Since setting up a more systematic child labour remediation service, The Centre has dealt with over 600 cases of child labour that have supported out-of-school children to return to education. We have also worked with over 60 companies to either set up or improve their child labour prevention and remediation policies – moving from a zero-tolerance approach to one that seeks to understand the risks and instances of child labour and tackle it proactively. While there is no easy, one-size-fits-all formula for tackling child labour, we have seen how companies make this shift by closely examining the risks and gaps in their supply chain through human and child rights risk assessments, strengthening their child labour remediation policies and ensuring that all staff visiting supply chains know how to act and what immediate steps to take should child labour or risks thereof be found. This shift also goes hand in hand with a change in attitude where finding child labour is no longer considered a sign of “failure” but a sign of functioning monitoring and due diligence processes.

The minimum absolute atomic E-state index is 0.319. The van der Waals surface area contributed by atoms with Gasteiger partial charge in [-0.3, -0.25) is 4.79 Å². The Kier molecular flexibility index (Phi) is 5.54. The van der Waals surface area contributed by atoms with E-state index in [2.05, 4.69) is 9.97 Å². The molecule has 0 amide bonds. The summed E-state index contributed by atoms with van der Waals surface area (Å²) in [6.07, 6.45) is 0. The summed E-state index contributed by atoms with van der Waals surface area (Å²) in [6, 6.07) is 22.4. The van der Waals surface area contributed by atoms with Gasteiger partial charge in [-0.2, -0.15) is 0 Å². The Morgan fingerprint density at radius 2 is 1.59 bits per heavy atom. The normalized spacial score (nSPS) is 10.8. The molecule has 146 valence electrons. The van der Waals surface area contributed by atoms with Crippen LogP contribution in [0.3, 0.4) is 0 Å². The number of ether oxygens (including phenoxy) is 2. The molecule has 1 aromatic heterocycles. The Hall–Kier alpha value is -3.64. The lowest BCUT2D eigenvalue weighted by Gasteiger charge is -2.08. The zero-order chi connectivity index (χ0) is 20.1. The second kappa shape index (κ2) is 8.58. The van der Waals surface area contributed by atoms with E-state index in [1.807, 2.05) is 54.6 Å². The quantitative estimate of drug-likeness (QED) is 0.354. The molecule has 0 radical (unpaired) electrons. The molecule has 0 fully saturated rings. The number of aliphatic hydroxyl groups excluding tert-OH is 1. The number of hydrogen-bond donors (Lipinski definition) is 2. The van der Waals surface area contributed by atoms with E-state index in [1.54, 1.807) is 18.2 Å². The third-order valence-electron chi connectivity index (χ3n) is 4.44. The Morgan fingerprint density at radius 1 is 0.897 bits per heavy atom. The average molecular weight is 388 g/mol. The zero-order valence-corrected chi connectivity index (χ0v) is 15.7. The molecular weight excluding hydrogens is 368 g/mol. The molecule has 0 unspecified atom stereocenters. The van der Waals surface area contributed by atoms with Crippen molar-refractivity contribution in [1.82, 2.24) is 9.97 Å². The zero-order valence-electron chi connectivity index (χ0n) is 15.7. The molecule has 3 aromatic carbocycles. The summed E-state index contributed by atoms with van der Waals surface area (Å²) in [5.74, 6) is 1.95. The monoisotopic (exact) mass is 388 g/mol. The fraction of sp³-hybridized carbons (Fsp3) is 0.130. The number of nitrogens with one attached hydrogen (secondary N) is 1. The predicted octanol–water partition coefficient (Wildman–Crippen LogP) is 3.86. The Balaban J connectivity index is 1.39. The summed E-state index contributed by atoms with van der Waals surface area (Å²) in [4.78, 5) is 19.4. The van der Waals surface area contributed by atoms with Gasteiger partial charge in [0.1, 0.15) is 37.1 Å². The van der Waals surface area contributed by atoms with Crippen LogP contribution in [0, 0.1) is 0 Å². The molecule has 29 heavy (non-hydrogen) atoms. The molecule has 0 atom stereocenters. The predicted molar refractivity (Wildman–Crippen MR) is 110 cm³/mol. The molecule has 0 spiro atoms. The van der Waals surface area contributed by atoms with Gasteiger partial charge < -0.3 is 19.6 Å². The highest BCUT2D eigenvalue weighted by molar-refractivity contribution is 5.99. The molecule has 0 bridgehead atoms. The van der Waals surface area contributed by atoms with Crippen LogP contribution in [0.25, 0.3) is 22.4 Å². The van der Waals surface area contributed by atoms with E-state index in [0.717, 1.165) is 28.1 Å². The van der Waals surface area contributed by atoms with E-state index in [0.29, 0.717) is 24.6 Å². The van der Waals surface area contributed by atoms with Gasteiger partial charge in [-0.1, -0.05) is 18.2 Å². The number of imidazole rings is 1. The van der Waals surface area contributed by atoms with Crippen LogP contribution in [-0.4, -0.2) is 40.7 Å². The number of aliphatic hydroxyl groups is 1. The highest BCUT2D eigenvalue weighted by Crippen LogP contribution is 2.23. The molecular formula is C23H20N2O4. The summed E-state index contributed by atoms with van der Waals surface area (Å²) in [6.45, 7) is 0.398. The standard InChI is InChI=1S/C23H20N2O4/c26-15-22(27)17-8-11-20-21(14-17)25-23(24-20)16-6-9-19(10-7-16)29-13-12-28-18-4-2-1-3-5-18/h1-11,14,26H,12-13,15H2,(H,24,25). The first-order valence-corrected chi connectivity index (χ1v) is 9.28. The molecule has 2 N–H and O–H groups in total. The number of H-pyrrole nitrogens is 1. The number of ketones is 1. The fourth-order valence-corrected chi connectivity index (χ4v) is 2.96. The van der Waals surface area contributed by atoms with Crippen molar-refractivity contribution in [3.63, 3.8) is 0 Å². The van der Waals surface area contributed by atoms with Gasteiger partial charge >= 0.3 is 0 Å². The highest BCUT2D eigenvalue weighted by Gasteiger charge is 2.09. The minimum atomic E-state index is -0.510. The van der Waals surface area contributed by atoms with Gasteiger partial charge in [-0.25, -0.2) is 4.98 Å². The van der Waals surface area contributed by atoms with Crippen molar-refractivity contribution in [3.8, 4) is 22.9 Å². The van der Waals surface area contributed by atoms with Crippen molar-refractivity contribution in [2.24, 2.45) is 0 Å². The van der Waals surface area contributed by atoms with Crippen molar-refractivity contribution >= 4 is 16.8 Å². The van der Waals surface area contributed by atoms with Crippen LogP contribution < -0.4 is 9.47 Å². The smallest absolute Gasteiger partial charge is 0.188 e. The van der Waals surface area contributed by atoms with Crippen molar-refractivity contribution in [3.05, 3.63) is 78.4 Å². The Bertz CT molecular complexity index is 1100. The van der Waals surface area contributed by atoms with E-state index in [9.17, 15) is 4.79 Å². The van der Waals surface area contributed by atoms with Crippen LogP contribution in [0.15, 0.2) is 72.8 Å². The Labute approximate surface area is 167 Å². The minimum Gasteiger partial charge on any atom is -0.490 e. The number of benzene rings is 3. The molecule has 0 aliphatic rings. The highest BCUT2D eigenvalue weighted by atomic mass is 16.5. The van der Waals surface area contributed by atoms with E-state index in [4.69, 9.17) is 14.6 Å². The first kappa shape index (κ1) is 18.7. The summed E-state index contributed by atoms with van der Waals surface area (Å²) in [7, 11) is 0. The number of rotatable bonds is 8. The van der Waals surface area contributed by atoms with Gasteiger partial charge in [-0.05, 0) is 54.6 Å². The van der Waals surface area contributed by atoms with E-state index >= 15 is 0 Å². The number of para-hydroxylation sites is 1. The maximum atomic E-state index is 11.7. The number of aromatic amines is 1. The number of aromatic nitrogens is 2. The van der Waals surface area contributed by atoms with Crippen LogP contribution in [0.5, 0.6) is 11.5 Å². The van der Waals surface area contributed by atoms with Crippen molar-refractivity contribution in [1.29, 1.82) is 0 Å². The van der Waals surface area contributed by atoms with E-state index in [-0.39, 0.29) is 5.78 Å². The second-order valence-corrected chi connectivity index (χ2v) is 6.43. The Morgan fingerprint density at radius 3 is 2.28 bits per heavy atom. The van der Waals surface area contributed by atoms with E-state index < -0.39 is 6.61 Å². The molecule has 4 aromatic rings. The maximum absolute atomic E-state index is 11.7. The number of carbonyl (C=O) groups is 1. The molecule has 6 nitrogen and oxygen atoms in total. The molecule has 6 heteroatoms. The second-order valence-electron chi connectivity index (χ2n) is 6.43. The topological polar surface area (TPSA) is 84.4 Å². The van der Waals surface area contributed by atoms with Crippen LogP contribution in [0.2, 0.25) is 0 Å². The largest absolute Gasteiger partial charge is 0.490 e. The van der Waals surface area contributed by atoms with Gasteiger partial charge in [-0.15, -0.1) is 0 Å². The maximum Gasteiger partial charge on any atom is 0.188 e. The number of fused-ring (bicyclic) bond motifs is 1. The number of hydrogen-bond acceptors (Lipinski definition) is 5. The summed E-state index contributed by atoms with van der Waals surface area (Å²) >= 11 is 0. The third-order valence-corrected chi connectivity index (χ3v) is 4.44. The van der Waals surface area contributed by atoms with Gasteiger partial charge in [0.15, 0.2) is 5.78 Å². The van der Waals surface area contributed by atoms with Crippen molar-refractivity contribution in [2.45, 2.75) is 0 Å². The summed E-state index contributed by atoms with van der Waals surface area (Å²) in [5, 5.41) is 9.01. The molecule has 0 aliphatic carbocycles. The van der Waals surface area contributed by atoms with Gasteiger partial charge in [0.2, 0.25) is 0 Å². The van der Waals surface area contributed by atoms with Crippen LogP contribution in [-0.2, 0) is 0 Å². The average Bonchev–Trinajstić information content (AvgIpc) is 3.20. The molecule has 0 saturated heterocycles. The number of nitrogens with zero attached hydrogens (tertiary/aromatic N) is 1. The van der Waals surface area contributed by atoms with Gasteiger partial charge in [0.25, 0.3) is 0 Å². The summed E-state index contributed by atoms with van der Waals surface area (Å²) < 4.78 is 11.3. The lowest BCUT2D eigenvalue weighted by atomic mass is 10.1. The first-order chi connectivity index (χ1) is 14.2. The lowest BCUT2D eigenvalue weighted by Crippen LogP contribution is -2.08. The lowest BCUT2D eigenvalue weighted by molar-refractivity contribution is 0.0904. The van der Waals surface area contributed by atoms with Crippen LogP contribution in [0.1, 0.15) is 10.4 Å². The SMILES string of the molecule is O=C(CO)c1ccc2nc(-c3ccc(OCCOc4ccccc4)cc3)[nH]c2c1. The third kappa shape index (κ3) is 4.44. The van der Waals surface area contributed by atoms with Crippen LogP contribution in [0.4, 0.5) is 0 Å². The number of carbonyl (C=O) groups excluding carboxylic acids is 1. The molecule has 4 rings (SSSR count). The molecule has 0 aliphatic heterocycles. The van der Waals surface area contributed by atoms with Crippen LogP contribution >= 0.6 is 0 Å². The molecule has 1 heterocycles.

This shift in approach is also driven and encouraged by a large push to enact Human Rights Due Diligence Legislation, which can be observed in key consumer markets. While much of the regulation is still rather timid (such as the German “Supply Chain Due Diligence Act” a.k.a. “The Duty of Care Act”, the Swiss “Ordinance on Due Diligence Obligations and Transparency Regarding Minerals and Metals from Conflict Areas and Child Labour”, or the Dutch “Child Labour Due Diligence Act and Further Developments”), others have or are expected to have more teeth (such as the US import restrictions and penalties on goods made with forced labour that are already in effect, or the European Commission’s Proposal for a Directive on Corporate Sustainability Due Diligence). Many companies we work with have shown a clear intention to be ready for these laws.